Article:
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Remembering the Wii U: Nintendo's Dreamcast

December 27, 2017 2 min read

[The Wii U is one of those consoles I always wanted to buy, but could never bring myself to dropping the cash on for the luxury of playing just a handful of admittedly-awesome games. OmegaSiets sends off the recently-Old-Yeller'd console with a nice little retrospective paying tribute to some of its finer games. Are there any he may have missed? Tell us in the comments below! - Wes]

With the Switch now officially launched and several months into the next generation of Nintendo games, I thought it might be a good time to look back on its troubled older sibling. Nintendo certainly has been quick to sweep the Wii U under the rug following the Switch's release, and who could blame them given how abysmally it under-performed? The system struggled immensely out of the gate, with Nintendo heavily banking on the repeat success of the Wii by using the same branding and packing in another party game in the form of Nintendo Land. Unfortunately as we all know, it backfired spectacularly on them, with Nintendo vastly underestimating consumer fatigue toward the Wii brand and running a lackluster marketing campaign that failed to communicate what the system even was.

However as the Dreamcast has demonstrated, just because a console wasn't popular doesn't mean that it wasn't good. In fact, over time the Wii U brought out some of the best in Nintendo, perhaps serving as an important learning experience that helped them in some ways rediscover their roots. As time progressed, it seems Nintendo was forced to reconsider their strategy and recognize that they could not take the core market for granted anymore. Whereas the Wii often took classic Nintendo franchises and tried to make them more accessible to casual audiences by sacrificing depth and challenge, the Wii U instead opted for tried-and-true easy to learn but difficult to master gameplay, or in some cases just outright demanded your full commitment with no hand-holding whatsoever. Their philosophy had shifted toward the idea that ultimately challenging but rewarding gameplay will speak for itself, and you don't have to sacrifice challenge in order to be fun or accessible. After all, the original Super Mario Bros. was a brutally difficult game, and that game sold like...well, Super Mario Bros. Which is to say, it sold a lot of fucking copies. So people can handle more heat than we give them credit for.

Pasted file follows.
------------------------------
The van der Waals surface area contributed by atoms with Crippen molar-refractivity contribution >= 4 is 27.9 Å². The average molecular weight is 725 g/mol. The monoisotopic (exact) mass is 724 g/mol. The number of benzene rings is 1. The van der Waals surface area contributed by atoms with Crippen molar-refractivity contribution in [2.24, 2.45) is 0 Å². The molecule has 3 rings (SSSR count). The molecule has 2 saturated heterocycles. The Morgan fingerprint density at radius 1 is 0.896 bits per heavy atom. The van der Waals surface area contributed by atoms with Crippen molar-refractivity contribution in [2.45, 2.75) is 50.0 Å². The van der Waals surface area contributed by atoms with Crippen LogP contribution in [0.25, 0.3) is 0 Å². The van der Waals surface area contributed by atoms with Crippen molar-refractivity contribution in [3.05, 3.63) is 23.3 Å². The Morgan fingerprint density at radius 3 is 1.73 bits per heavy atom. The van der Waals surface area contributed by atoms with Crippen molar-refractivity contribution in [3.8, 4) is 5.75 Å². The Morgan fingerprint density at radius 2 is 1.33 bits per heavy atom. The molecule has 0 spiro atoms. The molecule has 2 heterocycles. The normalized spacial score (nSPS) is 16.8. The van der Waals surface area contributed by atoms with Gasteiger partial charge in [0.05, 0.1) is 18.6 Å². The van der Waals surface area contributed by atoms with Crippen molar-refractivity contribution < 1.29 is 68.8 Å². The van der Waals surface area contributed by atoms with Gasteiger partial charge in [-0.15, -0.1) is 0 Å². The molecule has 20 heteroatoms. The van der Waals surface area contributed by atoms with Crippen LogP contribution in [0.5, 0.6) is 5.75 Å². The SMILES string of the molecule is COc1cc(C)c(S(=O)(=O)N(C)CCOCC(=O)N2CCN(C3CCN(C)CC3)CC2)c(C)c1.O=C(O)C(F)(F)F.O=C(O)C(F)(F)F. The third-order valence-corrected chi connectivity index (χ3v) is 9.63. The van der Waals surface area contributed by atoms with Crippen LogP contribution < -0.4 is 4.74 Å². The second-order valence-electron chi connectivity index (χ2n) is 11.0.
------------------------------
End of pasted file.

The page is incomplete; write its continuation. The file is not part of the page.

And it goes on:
Remembering the Wii U: Nintendo's Dreamcast screenshot

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